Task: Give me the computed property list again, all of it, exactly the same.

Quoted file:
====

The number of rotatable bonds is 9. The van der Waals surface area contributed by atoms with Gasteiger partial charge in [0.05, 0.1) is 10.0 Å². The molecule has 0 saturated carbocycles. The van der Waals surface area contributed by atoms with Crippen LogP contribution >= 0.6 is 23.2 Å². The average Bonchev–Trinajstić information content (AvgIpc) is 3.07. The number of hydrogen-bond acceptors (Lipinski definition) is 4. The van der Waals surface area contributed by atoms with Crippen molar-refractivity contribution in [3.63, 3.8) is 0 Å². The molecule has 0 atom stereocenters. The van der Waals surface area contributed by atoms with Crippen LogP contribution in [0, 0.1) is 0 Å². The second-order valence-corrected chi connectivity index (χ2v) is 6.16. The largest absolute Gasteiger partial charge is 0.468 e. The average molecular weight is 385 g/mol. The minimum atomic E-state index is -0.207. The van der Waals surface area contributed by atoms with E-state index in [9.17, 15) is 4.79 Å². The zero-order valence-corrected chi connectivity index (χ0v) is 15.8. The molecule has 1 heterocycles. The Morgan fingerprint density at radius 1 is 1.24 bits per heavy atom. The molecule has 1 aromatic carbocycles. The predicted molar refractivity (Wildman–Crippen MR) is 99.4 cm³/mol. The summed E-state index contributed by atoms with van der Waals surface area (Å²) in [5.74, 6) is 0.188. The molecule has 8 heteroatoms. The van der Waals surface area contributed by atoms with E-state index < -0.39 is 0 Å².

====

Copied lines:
The number of rotatable bonds is 9. The van der Waals surface area contributed by atoms with Gasteiger partial charge in [0.05, 0.1) is 10.0 Å². The molecule has 0 saturated carbocycles. The van der Waals surface area contributed by atoms with Crippen LogP contribution >= 0.6 is 23.2 Å². The average Bonchev–Trinajstić information content (AvgIpc) is 3.07. The number of hydrogen-bond acceptors (Lipinski definition) is 4. The van der Waals surface area contributed by atoms with Crippen molar-refractivity contribution in [3.63, 3.8) is 0 Å². The molecule has 0 atom stereocenters. The van der Waals surface area contributed by atoms with Crippen LogP contribution in [0, 0.1) is 0 Å². The second-order valence-corrected chi connectivity index (χ2v) is 6.16. The largest absolute Gasteiger partial charge is 0.468 e. The average molecular weight is 385 g/mol. The minimum atomic E-state index is -0.207. The van der Waals surface area contributed by atoms with E-state index in [9.17, 15) is 4.79 Å². The zero-order valence-corrected chi connectivity index (χ0v) is 15.8. The molecule has 1 heterocycles. The Morgan fingerprint density at radius 1 is 1.24 bits per heavy atom. The molecule has 1 aromatic carbocycles. The predicted molar refractivity (Wildman–Crippen MR) is 99.4 cm³/mol. The summed E-state index contributed by atoms with van der Waals surface area (Å²) in [5.74, 6) is 0.188. The molecule has 8 heteroatoms. The van der Waals surface area contributed by atoms with E-state index < -0.39 is 0 Å².